The New-Car Smell: Happy or Hazardous?

Some things in life are mysterious. Like Spam. Or that new-car smell. And while we can’t explain the mysteries behind mystery meat, we can tell you where new cars get their smell.

New-car smell

Ah. Eau de new car. For some, it’s a smell that’s as delicious and indefinable as the feeling of driving off in a brand new automobile. For others, the overpowering scent raises some health and safety concerns.

But what causes that new-car smell exactly? Is it a cologne manufactured by automakers to entice would-be car buyers? How long does it last? Can you get rid of it?

The intoxicating facts about the new-car smell

Well, it turns out that the enticing new-car smell actually comes from the materials used in the car’s interior — paint, upholstery, plastic, adhesives, sealers, etc. These new materials, while pleasing to the eyes, release (or off-gas, if you want the technical term) a cocktail of chemicals such as bromine, chlorine, formaldehyde, and phthalates (we can’t say that last one either).

These carbon-based chemicals, known as volatile organic compounds (VOCs), can be toxic to human health. According to the Environmental Protection Agency (EPA) exposure to VOCs can aggravate allergy and asthma symptoms; cause eye, nose, and throat irritation; and induce headaches. It’s uncertain, however, whether or not the chemicals off-gassed in new cars’ interiors can cause long-term health-effects (or what these health-effects may be) as no published research exists on the subject.

Detox your car

The new-car smell will fade over time and with it the level of potentially harmful chemicals. But if you’d prefer to take matters into your own hands, here are a few tips to detox your car:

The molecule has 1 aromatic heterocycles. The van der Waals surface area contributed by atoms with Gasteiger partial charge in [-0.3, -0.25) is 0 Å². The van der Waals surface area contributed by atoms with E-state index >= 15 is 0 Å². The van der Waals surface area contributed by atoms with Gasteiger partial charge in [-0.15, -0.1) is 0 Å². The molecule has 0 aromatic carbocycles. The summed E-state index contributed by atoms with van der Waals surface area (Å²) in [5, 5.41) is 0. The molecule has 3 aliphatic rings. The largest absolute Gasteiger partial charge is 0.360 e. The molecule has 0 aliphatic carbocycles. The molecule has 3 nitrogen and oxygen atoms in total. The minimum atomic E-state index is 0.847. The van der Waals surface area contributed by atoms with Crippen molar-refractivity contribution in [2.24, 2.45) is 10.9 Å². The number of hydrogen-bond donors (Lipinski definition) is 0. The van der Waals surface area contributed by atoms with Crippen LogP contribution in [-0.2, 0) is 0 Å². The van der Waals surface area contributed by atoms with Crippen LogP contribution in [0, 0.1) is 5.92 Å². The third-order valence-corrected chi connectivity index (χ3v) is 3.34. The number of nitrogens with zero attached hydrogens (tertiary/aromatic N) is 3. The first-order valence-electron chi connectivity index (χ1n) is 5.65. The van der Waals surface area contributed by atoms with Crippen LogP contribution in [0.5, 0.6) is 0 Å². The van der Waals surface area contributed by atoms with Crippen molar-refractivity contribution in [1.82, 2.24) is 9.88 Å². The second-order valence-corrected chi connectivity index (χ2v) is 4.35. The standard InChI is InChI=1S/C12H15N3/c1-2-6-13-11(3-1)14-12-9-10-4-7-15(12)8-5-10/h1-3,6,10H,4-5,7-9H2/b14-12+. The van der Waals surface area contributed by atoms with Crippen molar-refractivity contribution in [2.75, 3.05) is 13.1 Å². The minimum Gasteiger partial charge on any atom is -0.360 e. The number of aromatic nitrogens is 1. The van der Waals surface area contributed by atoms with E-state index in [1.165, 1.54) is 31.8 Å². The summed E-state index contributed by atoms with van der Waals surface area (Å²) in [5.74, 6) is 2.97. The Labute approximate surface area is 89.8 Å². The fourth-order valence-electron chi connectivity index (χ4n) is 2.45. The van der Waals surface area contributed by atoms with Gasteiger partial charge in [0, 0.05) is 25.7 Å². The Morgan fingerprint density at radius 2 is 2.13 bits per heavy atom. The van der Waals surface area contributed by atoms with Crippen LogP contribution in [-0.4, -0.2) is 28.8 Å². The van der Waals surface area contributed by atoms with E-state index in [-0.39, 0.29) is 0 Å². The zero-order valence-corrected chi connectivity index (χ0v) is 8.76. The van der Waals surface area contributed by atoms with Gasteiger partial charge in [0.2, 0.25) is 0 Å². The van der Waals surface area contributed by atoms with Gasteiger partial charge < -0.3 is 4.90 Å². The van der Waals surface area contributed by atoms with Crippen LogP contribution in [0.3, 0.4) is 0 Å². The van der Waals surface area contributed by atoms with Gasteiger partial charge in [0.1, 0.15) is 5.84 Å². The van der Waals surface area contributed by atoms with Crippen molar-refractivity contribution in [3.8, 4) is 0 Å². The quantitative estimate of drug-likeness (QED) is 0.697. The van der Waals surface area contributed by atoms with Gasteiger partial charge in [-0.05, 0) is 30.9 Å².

• Air it out. During the first 6 months of ownership, when the new-car smell is strongest, ventilate your car whenever possible. When you drive with your windows open, you allow the accumulated contaminants to circulate (and leave your vehicle), leading to a drop in VOC levels.
  • Seek out shade. Since heat and ultraviolet light can cause VOCs to break down and become airborne, keep your car cool by parking it in the shade, using reflective sun shades, or tinting your windows.
  • Keep your car clean. When researchers tested the level of VOCs in autos (PDF), they collected dust and residue from windshields for their sample — which means that the dust in your car contains many chemicals. Weekly vacuuming and dusting will go a long way toward keeping you and your car healthy.
  • Invest in a good air filter. HEPA air filters with activated charcoal membranes can help reduce your exposure and keep your cabin air fresh and clean.

Then again, if you love that scintillating new-car smell, no need to do anything at all. Keep your windows rolled tight and your heater on for maximized new-car smell enjoyment.

Weigh in. Do you love or loath the new-car smell?

 

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